Feline Kidney Failure

Kidney (renal) failure is a sudden inability of the kidneys to regulate water balance and the level of nitrogenous wastes (toxins) in the body. There are two types of this condition: acute and chronic kidney failure. Acute renal failure (ARF) can lead to high blood pressure, heart failure and death. If a cat or dog stops urinating, this is an extreme emergency that usually results in imminent death. In some cases, acute kidney failure can progress to chronic kidney failure. ARF can be caused by intoxication, exposure to harmful compounds, other diseases, degeneration of the kidney, injury and other factors. Chronic renal failure (CRF) is a slowly progressing disease that usually affects older cats over 10 years of age. The first signs are usually difficult to notice since excessive thirst and urination is not as common in cats as in dogs. As the disease progresses, you will notice excess drinking and urinating, weakness, vomiting, loss of appetite, poor coat condition, ammonialike odor to the breath, ulcerations in the mouth, pale gums due to anemia, sudden blindness caused by eye bleeding that results from high blood pressure, seizures and stiff gait. Chronic kidney failure is commonly seen in Siamese, Persian, Abyssinian, Burmese, Maine Coon, and Russian Blue cats.

Common Factors Causing Kidney Failure

  • Toxins - antifreeze, pesticides, herbicides. In case of antifreeze ingestion, treatment needs to be given early to be effective. Inducing vomiting and flushing the stomach out can be very helpful if performed within 1-2 hours of ingestion of antifreeze. Otherwise, the kidney failure progresses very rapidly and, if left untreated, results in death.
  • Blood pressure medication, aspirin and antinflammatory medications, anesthetics, anti-parasite drugs, antibiotics
  • Kidney tumors - lymphosarcoma, adenocarcinoma, lymphoma, osteosarcoma
  • Heart diseases causes poor blood supply to the kidneys and poor blood circulation which leads to the buildup of toxins in the kidneys.
  • Dehydration
  • Polycystic Kidney Disease (PKD) - an inherited kidney disorder in Persian and other long haired cats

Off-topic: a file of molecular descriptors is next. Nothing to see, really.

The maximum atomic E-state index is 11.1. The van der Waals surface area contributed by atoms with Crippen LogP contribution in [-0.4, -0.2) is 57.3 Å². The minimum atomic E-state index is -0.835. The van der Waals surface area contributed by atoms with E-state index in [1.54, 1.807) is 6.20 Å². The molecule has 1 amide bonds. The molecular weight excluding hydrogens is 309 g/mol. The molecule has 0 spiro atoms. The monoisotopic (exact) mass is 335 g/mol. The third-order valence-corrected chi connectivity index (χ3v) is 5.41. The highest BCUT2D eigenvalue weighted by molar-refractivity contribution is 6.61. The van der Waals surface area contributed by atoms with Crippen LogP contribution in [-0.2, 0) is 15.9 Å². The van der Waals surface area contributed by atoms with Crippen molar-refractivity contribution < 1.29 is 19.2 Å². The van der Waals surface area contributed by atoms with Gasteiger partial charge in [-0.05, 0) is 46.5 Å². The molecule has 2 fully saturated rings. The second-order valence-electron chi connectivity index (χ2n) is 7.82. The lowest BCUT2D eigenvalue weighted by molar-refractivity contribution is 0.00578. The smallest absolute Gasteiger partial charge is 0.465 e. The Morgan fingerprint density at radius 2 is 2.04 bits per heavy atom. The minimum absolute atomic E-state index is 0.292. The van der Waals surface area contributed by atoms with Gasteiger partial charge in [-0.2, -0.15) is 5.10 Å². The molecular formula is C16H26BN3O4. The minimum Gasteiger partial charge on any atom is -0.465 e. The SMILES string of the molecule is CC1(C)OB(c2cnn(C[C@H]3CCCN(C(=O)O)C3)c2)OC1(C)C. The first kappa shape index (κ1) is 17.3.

• Parasites that are transmitted by frogs, fish and earthworms. Infected cats can have blood in the urine, difficult urinating, or urinating small amounts.
  • FeLV and FIP viral infections
  • Bacteria - signs may include fever, depression, lack of appetite, pain, excessive thirst, urination, and weight loss.

But who much water is really too much? For cats, drinking water every day is suspicious, even if it's a young cat of two or three years. Because cats evolved in dry regions, healthy cats drink little or no water by nature. The only exception to this rule is if your cat is eating only dry food (which is not recommended.) Dry food is so low in water (about 10 percent compared to 80 to 85 percent of a natural diet) that some cats are forced to drink water even though it is not natural for them.1

Feline Morbillivirus (FmoPV) is considered to be associated with kidney failure in cats. FmoPV may have a potential to cause other diseases, such as CNS disease. Feline morbillivirus infection is an increasingly diagnosed in cats worldwide (40% of domestic cats in Japan are positive for FmoPV) which is a big concern for veterinarians and cat owners. It has been shown that the virus has a potential to infect other animal species and to become a threat for other animals in the future.

References

  1. Dr. Pitcairn's New Complete Guide to Natural Health for Dogs and Cats. Richard H. Pitcairn, Susan Hubble Pitcairn



PetSmart
Home Contact RSS
©2003-2017 GoPetsAmerica.com